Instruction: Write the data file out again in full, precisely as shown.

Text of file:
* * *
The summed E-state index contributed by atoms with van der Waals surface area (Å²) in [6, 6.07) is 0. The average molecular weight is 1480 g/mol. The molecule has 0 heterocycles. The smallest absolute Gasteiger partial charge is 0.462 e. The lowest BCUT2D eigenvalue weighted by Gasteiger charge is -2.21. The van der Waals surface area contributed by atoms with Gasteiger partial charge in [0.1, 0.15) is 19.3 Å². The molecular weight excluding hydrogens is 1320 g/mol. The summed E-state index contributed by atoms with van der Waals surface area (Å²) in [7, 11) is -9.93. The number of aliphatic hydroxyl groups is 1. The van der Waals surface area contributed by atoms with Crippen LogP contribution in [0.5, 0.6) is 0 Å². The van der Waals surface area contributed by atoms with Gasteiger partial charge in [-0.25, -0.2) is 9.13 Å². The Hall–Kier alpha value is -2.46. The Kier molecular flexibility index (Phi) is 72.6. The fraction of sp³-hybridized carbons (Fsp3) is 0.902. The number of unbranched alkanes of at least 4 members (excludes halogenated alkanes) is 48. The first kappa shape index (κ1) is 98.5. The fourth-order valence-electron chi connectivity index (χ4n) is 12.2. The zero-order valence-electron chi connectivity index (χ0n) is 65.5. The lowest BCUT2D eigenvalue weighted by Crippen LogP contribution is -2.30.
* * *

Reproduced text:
The summed E-state index contributed by atoms with van der Waals surface area (Å²) in [6, 6.07) is 0. The average molecular weight is 1480 g/mol. The molecule has 0 heterocycles. The smallest absolute Gasteiger partial charge is 0.462 e. The lowest BCUT2D eigenvalue weighted by Gasteiger charge is -2.21. The van der Waals surface area contributed by atoms with Gasteiger partial charge in [0.1, 0.15) is 19.3 Å². The molecular weight excluding hydrogens is 1320 g/mol. The summed E-state index contributed by atoms with van der Waals surface area (Å²) in [7, 11) is -9.93. The number of aliphatic hydroxyl groups is 1. The van der Waals surface area contributed by atoms with Crippen LogP contribution in [0.5, 0.6) is 0 Å². The van der Waals surface area contributed by atoms with Gasteiger partial charge in [-0.25, -0.2) is 9.13 Å². The Hall–Kier alpha value is -2.46. The Kier molecular flexibility index (Phi) is 72.6. The fraction of sp³-hybridized carbons (Fsp3) is 0.902. The number of unbranched alkanes of at least 4 members (excludes halogenated alkanes) is 48. The first kappa shape index (κ1) is 98.5. The fourth-order valence-electron chi connectivity index (χ4n) is 12.2. The zero-order valence-electron chi connectivity index (χ0n) is 65.5. The lowest BCUT2D eigenvalue weighted by Crippen LogP contribution is -2.30.